Getting to a Health Literate Society

When Dr. Carolyn Custer was growing up, she needed to help her brother, who had dyslexia, understand things better. The experience allowed her to recognize that she had the ability to communicate complex information in a way that could be easily understood and later gave rise to her advocacy work on behalf of those who struggle to read; she volunteered at Siena Literacy Center for two years teaching adult literacy. Her heightened sensibility for working with people who struggle with literacy heavily influenced her decision to lend her medical training to the practice of community health.

Dr. Custer serves as the Director of Quality and Community Medicine at Authority Health, where there is a unique focus on training resident physicians enrolled in the Graduate Medical Education (GME) program to be, among other things, what Dr. Custer refers to as “healthcare literate.”

Increasing health literacy is one way Authority Health helps eradicate health disparities among Detroit and Wayne County residents. Dr. Custer makes use of the goals and objectives issued by Healthy People 2030, which has “experienced a great change and shift in perspective” in its definition and guidelines with respect to health literacy. Dr. Custer explained that “in the past health literacy has always been on the ownness of the person,” however, in the new goals “acknowledge that organizations bare responsibility to address health literacy” by equitably enabling individuals to understand and use health-related information and services. This distinction was an important one because as Dr. Custer puts it, “not everyone is a cookie-cutter mold of one thing.”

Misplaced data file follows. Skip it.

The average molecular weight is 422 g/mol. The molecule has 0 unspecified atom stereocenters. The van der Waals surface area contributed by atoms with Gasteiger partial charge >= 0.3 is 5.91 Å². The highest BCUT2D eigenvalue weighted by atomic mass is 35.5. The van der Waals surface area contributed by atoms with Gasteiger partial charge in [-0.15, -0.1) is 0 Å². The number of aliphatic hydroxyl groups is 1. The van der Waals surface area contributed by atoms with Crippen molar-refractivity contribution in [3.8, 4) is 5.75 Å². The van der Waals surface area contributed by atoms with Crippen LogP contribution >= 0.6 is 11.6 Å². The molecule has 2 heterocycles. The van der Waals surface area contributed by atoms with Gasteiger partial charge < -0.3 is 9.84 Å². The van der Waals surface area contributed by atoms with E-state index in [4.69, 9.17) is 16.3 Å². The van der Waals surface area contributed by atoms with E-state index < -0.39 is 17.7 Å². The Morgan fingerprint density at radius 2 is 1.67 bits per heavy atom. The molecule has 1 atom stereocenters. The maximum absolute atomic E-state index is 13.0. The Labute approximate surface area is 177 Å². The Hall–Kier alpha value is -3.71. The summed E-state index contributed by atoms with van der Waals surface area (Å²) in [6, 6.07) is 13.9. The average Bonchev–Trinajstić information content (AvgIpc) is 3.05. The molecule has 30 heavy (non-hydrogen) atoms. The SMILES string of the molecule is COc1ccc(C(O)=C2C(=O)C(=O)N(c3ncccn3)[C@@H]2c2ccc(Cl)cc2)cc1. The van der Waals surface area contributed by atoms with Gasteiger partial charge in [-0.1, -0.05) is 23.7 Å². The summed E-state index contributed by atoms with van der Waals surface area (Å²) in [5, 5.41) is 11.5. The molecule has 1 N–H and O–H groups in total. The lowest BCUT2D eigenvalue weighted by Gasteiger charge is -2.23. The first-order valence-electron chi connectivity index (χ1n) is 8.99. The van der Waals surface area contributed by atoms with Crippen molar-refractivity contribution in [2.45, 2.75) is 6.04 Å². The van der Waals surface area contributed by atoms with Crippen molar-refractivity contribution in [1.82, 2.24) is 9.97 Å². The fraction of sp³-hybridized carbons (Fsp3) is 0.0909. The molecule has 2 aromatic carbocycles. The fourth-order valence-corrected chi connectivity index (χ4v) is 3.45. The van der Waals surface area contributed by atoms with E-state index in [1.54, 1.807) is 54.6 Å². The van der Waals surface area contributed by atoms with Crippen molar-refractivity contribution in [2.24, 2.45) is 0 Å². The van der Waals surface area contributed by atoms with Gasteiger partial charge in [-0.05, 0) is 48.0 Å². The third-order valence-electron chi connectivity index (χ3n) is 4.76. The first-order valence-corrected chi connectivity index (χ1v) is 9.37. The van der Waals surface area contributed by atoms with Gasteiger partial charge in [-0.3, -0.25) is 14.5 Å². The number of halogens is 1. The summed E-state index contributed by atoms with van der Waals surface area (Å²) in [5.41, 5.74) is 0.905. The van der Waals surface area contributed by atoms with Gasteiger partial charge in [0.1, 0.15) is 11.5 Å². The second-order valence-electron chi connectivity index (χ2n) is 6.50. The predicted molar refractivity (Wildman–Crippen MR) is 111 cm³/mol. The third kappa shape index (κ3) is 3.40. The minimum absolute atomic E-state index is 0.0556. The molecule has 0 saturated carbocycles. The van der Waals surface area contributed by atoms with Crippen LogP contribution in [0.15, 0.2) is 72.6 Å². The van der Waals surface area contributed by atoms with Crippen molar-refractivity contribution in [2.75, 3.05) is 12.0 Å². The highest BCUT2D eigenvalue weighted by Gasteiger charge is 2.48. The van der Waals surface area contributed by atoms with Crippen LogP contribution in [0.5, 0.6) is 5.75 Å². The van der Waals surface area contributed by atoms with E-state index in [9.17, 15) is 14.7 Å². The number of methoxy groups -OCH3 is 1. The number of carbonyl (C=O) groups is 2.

Determining “what information do people have, what information do people want to have, and how do they like to receive that information” with regards to their healthcare is a cornerstone in Dr. Custer’s and the entire GME team’s approach to attaining health literacy.

In keeping with this approach, Authority Health partnered with Libraries Without Borders to implement the Wash and Learn initiative, spearheaded by Dr. Custer, a series of experiential events that took place at local laundromats where medical residents provide educational sessions to members of the community who happen to be on site.

Most recently, Dr. Custer is developing a health literacy program to address COVID vaccine hesitancy through a program called “Wayne County Health Catalysts for COVID Care Project.” The health literacy project will train community health workers, working for federally qualified health centers “to evaluate their health literacy practices as well as looking at their materials  and processes to see if they, in fact, do have the best practices in place.” The goal being, as Dr. Custer concludes is to, “become more health literate so that as healthcare professionals we are able to better engage with our patients.

Dr. Carolyn Custer is the Director of Quality and Community Medicine at Authority Health